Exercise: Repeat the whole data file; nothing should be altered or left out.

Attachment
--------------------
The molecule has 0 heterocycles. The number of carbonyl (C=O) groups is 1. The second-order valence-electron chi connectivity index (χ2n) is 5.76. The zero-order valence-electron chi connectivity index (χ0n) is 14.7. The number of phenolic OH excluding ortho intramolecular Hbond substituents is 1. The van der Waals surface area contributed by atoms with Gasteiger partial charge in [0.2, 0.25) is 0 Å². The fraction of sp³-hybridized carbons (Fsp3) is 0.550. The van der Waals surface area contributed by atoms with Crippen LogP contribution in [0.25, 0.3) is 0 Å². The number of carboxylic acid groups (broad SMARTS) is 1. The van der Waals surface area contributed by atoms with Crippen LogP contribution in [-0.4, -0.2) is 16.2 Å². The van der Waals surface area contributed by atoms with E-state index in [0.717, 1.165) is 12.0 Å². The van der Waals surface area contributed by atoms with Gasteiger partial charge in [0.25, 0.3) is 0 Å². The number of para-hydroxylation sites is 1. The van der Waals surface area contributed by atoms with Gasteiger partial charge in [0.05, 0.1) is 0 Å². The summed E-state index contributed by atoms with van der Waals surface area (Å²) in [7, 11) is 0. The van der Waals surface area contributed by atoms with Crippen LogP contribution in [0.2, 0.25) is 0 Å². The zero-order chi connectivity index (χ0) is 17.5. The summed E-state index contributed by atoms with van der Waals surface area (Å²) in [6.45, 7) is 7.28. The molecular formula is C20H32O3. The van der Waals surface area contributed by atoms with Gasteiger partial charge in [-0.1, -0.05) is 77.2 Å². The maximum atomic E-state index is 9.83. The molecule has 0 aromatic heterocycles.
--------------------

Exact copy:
The molecule has 0 heterocycles. The number of carbonyl (C=O) groups is 1. The second-order valence-electron chi connectivity index (χ2n) is 5.76. The zero-order valence-electron chi connectivity index (χ0n) is 14.7. The number of phenolic OH excluding ortho intramolecular Hbond substituents is 1. The van der Waals surface area contributed by atoms with Gasteiger partial charge in [0.2, 0.25) is 0 Å². The fraction of sp³-hybridized carbons (Fsp3) is 0.550. The van der Waals surface area contributed by atoms with Crippen LogP contribution in [0.25, 0.3) is 0 Å². The number of carboxylic acid groups (broad SMARTS) is 1. The van der Waals surface area contributed by atoms with Crippen LogP contribution in [-0.4, -0.2) is 16.2 Å². The van der Waals surface area contributed by atoms with E-state index in [0.717, 1.165) is 12.0 Å². The van der Waals surface area contributed by atoms with Gasteiger partial charge in [0.25, 0.3) is 0 Å². The number of para-hydroxylation sites is 1. The van der Waals surface area contributed by atoms with Gasteiger partial charge in [0.05, 0.1) is 0 Å². The summed E-state index contributed by atoms with van der Waals surface area (Å²) in [7, 11) is 0. The van der Waals surface area contributed by atoms with Crippen LogP contribution in [0.2, 0.25) is 0 Å². The zero-order chi connectivity index (χ0) is 17.5. The summed E-state index contributed by atoms with van der Waals surface area (Å²) in [6.45, 7) is 7.28. The molecular formula is C20H32O3. The van der Waals surface area contributed by atoms with Gasteiger partial charge in [-0.1, -0.05) is 77.2 Å². The maximum atomic E-state index is 9.83. The molecule has 0 aromatic heterocycles.